Going through divorce may have had you feeling many mixed emotions. You may have felt relieved that you would no longer have to stay in an unhappy marriage, but you may also have felt troubled about the effects it would have on your kids. Still, you knew it would work out for the best in the end.
Because you know the importance of your children having strong relationships with both you and the other parent, you knew that joint custody was the option with which you felt most comfortable. Still, you have the task of trying to come up with a parenting plan and schedule to make the arrangement work as best as possible. That is, unless you want the court to decide.
Tactics to avoid
When trying to make this plan outside the courtroom, you and the other parent will have to work together. Even though you wanted joint custody, you may still have a bit of trouble coming to terms with the other parent due to disagreements. In efforts to make your plan the best it could be, you may want to avoid the following tactics:
- Planning for convenience: You may be tempted to create a plan that makes the situation easier for you. However, what seems easy for you may not work in the best interests of your children.
- Giving yourself the most responsibility: Like many parents, you may feel that no one could care for the kids better than you, even the other parent. However, sharing the responsibilities with your ex could give him or her opportunities to become a better parent and bond with the children.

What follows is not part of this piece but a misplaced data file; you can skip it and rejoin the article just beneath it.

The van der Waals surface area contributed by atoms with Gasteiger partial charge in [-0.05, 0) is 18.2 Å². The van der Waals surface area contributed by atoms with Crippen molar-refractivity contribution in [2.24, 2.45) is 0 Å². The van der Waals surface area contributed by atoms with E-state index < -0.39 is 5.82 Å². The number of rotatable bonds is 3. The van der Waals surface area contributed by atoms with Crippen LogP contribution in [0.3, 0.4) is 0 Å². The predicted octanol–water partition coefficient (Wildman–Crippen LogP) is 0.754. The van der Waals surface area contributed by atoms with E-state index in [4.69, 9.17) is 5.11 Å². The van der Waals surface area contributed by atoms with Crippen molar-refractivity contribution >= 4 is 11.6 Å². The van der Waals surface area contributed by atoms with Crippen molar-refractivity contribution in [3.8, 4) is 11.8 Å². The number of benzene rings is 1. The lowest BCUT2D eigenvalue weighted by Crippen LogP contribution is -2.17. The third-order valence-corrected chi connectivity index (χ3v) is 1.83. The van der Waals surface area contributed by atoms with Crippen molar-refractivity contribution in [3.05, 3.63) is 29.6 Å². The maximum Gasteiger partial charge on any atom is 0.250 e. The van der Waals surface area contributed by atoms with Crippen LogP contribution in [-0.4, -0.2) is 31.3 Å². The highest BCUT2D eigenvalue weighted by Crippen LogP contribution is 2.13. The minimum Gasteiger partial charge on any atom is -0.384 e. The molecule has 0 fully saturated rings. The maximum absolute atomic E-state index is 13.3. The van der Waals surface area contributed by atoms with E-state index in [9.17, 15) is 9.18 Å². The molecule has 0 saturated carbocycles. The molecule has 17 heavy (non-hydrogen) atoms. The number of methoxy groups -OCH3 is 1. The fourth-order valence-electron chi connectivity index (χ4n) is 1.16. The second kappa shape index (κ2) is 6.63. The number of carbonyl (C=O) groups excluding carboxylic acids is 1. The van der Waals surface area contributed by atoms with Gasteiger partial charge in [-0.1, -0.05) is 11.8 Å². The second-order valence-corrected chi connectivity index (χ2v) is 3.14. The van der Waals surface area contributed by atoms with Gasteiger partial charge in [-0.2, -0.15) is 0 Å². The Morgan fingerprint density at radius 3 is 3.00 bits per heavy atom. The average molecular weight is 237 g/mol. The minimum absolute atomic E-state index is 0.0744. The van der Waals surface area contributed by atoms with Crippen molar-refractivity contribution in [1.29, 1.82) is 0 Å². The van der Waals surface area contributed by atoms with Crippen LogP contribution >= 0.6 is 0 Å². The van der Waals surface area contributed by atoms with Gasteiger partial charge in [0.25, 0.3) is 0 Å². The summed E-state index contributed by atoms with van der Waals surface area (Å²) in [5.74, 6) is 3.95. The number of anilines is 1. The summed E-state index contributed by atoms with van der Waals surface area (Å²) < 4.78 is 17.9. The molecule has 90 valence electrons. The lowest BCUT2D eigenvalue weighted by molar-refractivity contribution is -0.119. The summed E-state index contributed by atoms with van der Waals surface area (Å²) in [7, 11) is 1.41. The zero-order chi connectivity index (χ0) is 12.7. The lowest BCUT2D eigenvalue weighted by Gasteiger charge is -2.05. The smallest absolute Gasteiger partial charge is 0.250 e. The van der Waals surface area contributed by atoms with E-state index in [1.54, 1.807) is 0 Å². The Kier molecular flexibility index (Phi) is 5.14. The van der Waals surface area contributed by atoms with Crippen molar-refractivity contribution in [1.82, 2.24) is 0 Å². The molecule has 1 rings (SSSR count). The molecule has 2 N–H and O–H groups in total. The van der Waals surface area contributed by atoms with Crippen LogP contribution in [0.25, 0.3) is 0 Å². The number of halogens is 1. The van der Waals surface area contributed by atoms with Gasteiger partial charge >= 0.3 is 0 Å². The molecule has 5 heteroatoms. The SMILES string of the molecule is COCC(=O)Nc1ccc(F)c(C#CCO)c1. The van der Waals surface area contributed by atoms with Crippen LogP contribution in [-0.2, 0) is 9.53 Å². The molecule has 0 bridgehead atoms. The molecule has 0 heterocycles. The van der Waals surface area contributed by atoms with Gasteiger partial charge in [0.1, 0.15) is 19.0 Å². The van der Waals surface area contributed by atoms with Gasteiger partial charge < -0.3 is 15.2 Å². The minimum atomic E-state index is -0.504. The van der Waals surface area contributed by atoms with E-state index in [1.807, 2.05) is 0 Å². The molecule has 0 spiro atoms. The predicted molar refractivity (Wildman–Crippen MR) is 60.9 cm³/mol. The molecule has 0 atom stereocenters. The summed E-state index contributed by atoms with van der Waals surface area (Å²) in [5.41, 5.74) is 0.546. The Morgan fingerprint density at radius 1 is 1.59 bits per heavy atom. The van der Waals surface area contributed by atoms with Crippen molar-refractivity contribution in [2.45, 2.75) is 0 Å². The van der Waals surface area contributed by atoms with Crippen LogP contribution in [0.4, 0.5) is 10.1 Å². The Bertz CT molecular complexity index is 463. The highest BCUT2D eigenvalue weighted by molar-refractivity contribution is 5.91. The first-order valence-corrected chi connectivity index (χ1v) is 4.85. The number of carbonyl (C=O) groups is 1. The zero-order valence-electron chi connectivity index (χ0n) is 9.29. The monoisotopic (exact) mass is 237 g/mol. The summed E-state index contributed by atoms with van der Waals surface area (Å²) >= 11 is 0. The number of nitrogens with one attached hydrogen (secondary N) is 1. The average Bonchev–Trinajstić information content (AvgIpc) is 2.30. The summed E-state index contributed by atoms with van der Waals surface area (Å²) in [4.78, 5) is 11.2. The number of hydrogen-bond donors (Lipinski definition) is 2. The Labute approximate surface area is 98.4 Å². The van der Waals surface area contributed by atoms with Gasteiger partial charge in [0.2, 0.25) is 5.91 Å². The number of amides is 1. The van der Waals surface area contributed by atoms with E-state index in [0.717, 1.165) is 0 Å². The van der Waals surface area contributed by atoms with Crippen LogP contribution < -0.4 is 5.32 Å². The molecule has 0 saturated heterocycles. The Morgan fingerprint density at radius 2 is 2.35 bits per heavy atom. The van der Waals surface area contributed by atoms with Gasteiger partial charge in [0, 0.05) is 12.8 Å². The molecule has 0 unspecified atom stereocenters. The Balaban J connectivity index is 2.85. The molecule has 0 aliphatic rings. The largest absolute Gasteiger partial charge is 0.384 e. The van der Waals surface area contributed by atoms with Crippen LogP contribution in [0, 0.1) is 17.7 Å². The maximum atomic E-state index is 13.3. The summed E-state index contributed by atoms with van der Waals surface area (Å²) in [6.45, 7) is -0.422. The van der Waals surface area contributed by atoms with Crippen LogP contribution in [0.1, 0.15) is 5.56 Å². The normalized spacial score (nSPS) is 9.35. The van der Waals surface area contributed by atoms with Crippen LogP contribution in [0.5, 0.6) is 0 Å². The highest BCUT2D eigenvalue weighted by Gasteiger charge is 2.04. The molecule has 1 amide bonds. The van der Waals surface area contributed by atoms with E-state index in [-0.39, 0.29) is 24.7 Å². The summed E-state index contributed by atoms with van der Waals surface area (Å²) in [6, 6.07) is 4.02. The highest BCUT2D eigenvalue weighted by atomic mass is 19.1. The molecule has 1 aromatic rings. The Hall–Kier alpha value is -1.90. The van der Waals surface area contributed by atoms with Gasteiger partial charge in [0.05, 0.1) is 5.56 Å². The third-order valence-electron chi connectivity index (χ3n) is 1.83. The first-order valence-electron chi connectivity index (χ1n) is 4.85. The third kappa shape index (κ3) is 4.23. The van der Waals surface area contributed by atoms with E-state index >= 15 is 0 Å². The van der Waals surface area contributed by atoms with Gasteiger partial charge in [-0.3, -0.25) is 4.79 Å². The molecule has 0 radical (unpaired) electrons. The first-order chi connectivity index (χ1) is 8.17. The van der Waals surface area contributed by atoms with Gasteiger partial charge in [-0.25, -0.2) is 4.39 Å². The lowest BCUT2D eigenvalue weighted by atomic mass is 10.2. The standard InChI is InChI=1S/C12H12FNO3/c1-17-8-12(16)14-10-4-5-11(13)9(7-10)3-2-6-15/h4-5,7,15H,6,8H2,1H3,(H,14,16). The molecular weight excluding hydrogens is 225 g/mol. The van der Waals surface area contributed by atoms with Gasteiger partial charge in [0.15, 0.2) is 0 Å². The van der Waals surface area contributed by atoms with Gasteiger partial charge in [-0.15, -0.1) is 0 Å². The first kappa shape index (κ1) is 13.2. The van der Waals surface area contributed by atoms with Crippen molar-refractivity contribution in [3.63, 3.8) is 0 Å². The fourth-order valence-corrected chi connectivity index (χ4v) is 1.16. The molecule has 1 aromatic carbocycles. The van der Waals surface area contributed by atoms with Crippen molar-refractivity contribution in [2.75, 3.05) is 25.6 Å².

- Using the plan as a revenge tool: While you want your kids to still see your ex regularly, you may have some sense of animosity toward him or her depending on what ended the relationship. It may seem like the parenting plan could help you seek revenge by making the situation more difficult on the other parent, but that could harm everyone involved.
Putting forth the effort to make the best parenting plan possible outside of court could help you save time and money, so avoiding these and other actions may put you on the right track. Plus, you may want to remember that the court will still have to approve your plan in the end.
Of course, you may still want to seek the guidance of an attorney while creating your parenting plan. Legal counsel could provide you with tips on what arrangements may work best for your situation and what you can do in the event that your ex does not want to work together to create the plan.